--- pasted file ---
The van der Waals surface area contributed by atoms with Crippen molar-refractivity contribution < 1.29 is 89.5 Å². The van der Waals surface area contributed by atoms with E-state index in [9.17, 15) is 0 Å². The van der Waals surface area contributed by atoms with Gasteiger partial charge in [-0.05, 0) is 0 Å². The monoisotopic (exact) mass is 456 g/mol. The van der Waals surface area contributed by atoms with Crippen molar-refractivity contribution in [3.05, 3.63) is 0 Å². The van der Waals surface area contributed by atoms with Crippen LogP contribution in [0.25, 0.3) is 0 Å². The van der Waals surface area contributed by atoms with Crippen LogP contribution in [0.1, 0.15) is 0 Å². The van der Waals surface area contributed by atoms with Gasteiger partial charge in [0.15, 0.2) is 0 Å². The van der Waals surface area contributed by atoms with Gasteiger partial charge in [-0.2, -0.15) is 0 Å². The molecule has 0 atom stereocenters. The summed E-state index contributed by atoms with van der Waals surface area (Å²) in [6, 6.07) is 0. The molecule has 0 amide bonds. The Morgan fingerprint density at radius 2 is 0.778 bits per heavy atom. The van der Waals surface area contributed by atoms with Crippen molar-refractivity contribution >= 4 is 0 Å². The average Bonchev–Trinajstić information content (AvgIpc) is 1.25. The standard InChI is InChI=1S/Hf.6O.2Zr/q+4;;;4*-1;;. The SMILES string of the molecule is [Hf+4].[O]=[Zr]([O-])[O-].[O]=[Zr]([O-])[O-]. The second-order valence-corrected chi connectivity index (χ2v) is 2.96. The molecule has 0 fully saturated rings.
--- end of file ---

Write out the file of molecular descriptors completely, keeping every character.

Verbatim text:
The van der Waals surface area contributed by atoms with Crippen molar-refractivity contribution < 1.29 is 89.5 Å². The van der Waals surface area contributed by atoms with E-state index in [9.17, 15) is 0 Å². The van der Waals surface area contributed by atoms with Gasteiger partial charge in [-0.05, 0) is 0 Å². The monoisotopic (exact) mass is 456 g/mol. The van der Waals surface area contributed by atoms with Crippen molar-refractivity contribution in [3.05, 3.63) is 0 Å². The van der Waals surface area contributed by atoms with Crippen LogP contribution in [0.25, 0.3) is 0 Å². The van der Waals surface area contributed by atoms with Crippen LogP contribution in [0.1, 0.15) is 0 Å². The van der Waals surface area contributed by atoms with Gasteiger partial charge in [0.15, 0.2) is 0 Å². The van der Waals surface area contributed by atoms with Gasteiger partial charge in [-0.2, -0.15) is 0 Å². The molecule has 0 atom stereocenters. The summed E-state index contributed by atoms with van der Waals surface area (Å²) in [6, 6.07) is 0. The molecule has 0 amide bonds. The Morgan fingerprint density at radius 2 is 0.778 bits per heavy atom. The van der Waals surface area contributed by atoms with Crippen molar-refractivity contribution >= 4 is 0 Å². The average Bonchev–Trinajstić information content (AvgIpc) is 1.25. The standard InChI is InChI=1S/Hf.6O.2Zr/q+4;;;4*-1;;. The SMILES string of the molecule is [Hf+4].[O]=[Zr]([O-])[O-].[O]=[Zr]([O-])[O-]. The second-order valence-corrected chi connectivity index (χ2v) is 2.96. The molecule has 0 fully saturated rings.